FoodPrints of households
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Food consumption is one of the main drivers of environmental impacts. To develop meaningful strategies for the reduction of impacts, food consumption patterns need to be understood on the household level, as purchasing decisions are taken on this level. The goals of this study were to develop a model that estimates food demand and environmental impact as a function of household characteristics, to assess variability between households, and to provide a basis for the development of consumer-targeted political interventions. We titled the study “FoodPrints of households,” as we assessed food consumption in terms of carbon footprint (in analogy to (Stoessel et al. Environ Sci Technol 46(6):3253–3262 2012)).
We used data from the Swiss household budget survey and applied multiple linear regressions based on generalized linear models to quantify food and beverage demand of individual households. Seven household characteristics, such as size, income, and educational level, served as input variables for the regressions. In a case study, food and beverage demand of 3238 individual households of a Swiss municipality was environmentally assessed with life cycle assessment, and scenarios for different reduction strategies were evaluated.
Results and discussion
We found that the carbon footprints of in-home food consumption per household member and year vary from 0.08 t CO2 eq. to 5 t CO2 eq. with a median value of 1 t CO2 eq. This variability is significantly smaller than the carbon footprint variability for the consumption areas of housing and mobility, where 25 % of the people are responsible for 50 % of the environmental impacts. Differences between high- and low-impact households can be primarily explained by differences in meat and dairy consumption.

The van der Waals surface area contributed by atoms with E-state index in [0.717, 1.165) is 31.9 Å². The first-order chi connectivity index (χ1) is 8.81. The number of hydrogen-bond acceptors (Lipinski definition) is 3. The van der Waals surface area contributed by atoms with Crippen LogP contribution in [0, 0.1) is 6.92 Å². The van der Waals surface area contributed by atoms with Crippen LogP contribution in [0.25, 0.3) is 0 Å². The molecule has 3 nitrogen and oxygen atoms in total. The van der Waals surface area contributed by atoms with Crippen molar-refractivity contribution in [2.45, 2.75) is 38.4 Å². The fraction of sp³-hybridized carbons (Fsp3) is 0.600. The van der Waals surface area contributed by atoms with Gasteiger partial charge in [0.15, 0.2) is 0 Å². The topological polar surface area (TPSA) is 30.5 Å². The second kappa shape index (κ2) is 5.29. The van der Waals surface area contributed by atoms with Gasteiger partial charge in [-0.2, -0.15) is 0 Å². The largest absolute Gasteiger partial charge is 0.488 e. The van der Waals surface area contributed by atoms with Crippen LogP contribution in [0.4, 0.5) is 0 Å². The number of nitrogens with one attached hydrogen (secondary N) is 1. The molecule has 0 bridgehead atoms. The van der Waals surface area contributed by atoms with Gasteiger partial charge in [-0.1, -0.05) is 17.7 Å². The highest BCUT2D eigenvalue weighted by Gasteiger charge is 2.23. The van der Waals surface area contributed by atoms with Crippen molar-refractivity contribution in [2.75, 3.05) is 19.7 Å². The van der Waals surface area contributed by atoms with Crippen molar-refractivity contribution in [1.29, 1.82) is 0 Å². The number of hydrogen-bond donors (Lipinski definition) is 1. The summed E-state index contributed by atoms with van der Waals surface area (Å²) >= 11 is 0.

This paper presents a model for quantifying food demand and impacts on a household level in Switzerland and represents a basis for developing targeted political measures to mitigate food consumption impacts. Household budget data is also available for many other countries, and the methods presented in this paper could therefore also be applied to other geographical regions.
KeywordsFood consumption Generalized linear models Household food impacts Multiple linear regression
We would like to thank Corinne Sprecher for her valuable comments and Catherine Raptis for English proofreading. Funding from the following sources is gratefully acknowledged: Dominik Saner and Boris Jäggi were funded within the THELMA project (www.thelma-emobility.net) by a range of stakeholders led by the Competence Center for Energy & Mobility and swisselectric Research. Dominik Saner received additional financial support for this study by the Swiss Federal Office for the Environment. Claudio Beretta was funded by Swiss Federal Office for the Environment and Swiss Federal Office for Agriculture. Francisca Stössel was funded by the Coop Sustainability Fund, Basel.
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